A recent favorite approach of mine: There a lot of integrals you can evaluate using the Laplace transform. Here's a good "model": \[\int_0^\infty \frac{\sin^3 x}{x^2+1}\,dx\] for natural \(k\). It involves introducing a parameter, as you would when differentiating under the integral sign, but there's no differentiation involved. The hardest part is probably just reducing the numerator into "easier" trig functions via identities. The tedious part is taking the forward/inverse transforms to arrive at the result.
xapproachesinfinity
  • xapproachesinfinity
for the second i send x to other side to to get I'=xI not sure of this is valid lol
xapproachesinfinity
  • xapproachesinfinity
then i manipulate the integral with arctan ax and artan x only
xapproachesinfinity
  • xapproachesinfinity
does that sound doable?
freckles
  • freckles
what did you do for second one?
freckles
  • freckles
i'm still lost on the second one
xapproachesinfinity
  • xapproachesinfinity
\[I=\int \frac{\arctan ax-\arctan x}{x}dx\] \[xI=\int \arctan ax-\arctan xdx\] try to do that integrand and then divide by x later
xapproachesinfinity
  • xapproachesinfinity
oh no i just realized a mistake
xapproachesinfinity
  • xapproachesinfinity
that was ridulucous of me lol
xapproachesinfinity
  • xapproachesinfinity
perhaps Taylor would work
xapproachesinfinity
  • xapproachesinfinity
gotta go :) take care
freckles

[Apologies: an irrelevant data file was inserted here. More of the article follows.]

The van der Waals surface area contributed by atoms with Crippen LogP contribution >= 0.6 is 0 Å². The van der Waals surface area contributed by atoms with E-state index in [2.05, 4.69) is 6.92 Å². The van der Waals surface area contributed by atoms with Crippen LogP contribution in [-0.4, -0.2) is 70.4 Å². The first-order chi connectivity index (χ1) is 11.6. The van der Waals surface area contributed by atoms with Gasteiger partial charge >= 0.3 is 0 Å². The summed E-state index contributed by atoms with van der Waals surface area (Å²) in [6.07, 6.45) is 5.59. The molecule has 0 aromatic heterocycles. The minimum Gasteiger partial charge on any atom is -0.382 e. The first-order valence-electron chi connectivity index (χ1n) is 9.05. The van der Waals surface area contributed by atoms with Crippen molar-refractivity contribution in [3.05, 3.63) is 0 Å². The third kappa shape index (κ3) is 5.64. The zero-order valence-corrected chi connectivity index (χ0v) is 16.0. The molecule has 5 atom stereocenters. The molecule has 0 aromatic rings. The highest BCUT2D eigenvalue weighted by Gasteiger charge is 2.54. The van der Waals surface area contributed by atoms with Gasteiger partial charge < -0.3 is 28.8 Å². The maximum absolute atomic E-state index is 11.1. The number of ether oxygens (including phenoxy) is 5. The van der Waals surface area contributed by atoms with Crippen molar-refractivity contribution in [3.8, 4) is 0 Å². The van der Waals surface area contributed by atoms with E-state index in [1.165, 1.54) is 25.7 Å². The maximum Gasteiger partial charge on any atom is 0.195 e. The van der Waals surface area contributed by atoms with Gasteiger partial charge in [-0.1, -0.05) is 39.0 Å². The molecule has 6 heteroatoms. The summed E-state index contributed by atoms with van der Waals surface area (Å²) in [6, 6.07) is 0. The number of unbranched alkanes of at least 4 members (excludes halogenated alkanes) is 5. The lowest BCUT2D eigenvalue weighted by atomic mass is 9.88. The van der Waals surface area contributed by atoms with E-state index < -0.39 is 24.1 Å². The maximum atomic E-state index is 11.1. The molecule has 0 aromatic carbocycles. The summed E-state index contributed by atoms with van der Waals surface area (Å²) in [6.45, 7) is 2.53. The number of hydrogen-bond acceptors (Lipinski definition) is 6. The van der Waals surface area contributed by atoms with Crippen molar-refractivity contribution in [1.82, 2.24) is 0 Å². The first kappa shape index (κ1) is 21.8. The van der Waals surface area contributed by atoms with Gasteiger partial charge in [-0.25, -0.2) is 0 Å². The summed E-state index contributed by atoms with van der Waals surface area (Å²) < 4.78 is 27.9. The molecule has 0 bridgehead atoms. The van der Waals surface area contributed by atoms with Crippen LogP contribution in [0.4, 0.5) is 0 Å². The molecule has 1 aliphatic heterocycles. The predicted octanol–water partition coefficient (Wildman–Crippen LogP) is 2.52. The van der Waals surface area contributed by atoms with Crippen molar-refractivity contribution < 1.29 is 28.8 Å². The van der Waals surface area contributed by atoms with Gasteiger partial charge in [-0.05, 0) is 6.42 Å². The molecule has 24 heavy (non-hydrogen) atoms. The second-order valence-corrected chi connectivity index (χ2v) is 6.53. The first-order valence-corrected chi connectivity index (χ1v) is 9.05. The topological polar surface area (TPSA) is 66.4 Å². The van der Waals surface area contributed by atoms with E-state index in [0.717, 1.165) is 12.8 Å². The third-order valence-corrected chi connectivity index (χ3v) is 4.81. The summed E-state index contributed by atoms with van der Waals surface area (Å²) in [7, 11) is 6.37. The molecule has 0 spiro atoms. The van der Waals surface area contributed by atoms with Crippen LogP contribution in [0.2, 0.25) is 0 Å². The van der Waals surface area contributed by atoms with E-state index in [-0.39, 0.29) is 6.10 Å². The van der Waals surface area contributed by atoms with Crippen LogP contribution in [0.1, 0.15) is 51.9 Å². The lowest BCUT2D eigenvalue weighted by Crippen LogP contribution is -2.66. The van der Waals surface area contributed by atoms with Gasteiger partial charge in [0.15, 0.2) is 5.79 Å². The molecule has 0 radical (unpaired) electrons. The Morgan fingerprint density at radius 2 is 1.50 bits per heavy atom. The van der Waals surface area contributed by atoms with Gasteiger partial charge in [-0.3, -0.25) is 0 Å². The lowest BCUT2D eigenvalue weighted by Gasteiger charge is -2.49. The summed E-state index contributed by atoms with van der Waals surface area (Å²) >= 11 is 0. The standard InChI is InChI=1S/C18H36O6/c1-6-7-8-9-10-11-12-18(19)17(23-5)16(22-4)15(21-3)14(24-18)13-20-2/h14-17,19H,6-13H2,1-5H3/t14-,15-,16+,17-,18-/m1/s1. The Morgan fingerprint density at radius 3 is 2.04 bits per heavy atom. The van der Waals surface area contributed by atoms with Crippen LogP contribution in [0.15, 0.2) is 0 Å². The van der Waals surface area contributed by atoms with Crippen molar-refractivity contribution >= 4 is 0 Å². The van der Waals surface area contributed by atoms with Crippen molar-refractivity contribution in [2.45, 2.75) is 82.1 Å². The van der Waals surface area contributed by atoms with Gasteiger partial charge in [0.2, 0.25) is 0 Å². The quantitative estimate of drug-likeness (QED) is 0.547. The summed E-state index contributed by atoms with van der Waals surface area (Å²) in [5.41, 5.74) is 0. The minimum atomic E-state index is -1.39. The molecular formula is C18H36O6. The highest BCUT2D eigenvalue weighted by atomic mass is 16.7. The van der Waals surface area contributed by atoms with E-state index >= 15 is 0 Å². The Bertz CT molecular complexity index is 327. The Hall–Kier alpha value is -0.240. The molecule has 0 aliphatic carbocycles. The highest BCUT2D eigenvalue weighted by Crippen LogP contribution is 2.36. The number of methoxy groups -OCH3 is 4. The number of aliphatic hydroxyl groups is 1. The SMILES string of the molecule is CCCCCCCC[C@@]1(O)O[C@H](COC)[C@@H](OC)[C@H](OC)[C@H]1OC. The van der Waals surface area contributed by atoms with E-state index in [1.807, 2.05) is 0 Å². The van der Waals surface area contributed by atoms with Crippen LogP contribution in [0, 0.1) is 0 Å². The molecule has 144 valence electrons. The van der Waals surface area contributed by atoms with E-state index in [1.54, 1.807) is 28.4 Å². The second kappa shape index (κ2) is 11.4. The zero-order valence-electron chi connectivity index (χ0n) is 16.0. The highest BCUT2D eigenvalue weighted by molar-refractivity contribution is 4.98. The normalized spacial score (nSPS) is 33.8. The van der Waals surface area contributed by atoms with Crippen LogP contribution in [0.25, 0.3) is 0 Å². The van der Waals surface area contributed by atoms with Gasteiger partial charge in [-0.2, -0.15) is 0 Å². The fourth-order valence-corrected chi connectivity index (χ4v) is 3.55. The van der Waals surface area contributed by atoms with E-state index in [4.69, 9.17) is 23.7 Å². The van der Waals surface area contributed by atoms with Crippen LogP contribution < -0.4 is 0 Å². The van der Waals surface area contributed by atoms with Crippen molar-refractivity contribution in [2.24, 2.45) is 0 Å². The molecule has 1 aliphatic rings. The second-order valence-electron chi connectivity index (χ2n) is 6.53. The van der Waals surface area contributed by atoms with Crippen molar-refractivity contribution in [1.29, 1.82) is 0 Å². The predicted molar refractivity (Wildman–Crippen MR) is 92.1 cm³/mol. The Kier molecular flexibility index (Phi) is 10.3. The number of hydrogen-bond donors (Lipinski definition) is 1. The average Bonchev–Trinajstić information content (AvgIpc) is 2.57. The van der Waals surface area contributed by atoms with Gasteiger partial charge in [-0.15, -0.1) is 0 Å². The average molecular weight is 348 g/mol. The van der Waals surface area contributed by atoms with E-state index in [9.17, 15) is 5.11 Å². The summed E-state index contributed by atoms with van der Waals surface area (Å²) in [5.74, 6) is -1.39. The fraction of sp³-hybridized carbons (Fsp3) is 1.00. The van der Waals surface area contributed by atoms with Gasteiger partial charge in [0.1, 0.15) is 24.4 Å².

• freckles
\[\int\limits f dx=F+C \\ \text{ where } F'=f \\ \text{ we have } \\ \int\limits_0^\infty \frac{\arctan(ax)-\arctan(x)}{x} dx \\ f(tx)=\arctan(tx) \\ \int\limits_0^\infty \frac{1}{x}[\arctan(tx)]_{t=1}^{t=a} dx \\ \\ \text{ Let } f(tx)=\arctan(tx) \\ \int\limits_0^\infty \frac{1}{x}[f(tx)]_{t=1}^{t=a} dx \\ \int\limits_0^\infty [\frac{f(tx)}{x}]_{t=1}^{t=a} dx \\ g(t)=\frac{f(tx)}{x} \\ \frac{dg}{dt}=\frac{1}{x} \cdot x \cdot \frac{df(tx)}{dt}=\frac{df(tx)}{dt} \\ \\ \] \[\int\limits_0^\infty \int\limits_1^a \frac{dg}{dt} dt dx \\ \int\limits_1^a \int\limits_0^\infty \frac{dg}{dt} dx dt \\ \] \[\int\limits_1^a [\frac{1}{t} f(tx)]_{x=0}^{x=z \rightarrow \infty } dt \\ \int\limits_1^a[\frac{1}{t}[f(t \cdot z)-f(t \cdot 0)] dt \\ \int\limits_1^a \frac{1}{t}[\arctan(tz)-\arctan(0)] dt \\ \int\limits_1^a \frac{1}{t}[\frac{\pi}{2}-0] dt \\ \ln(t)|_1^a \cdot \frac{\pi}{2} \\ [\ln(a)-\ln(1)] \frac{\pi}{2} \\ \frac{\ln(a) \pi}{2}\]
freckles
  • freckles
and of course you already said a>0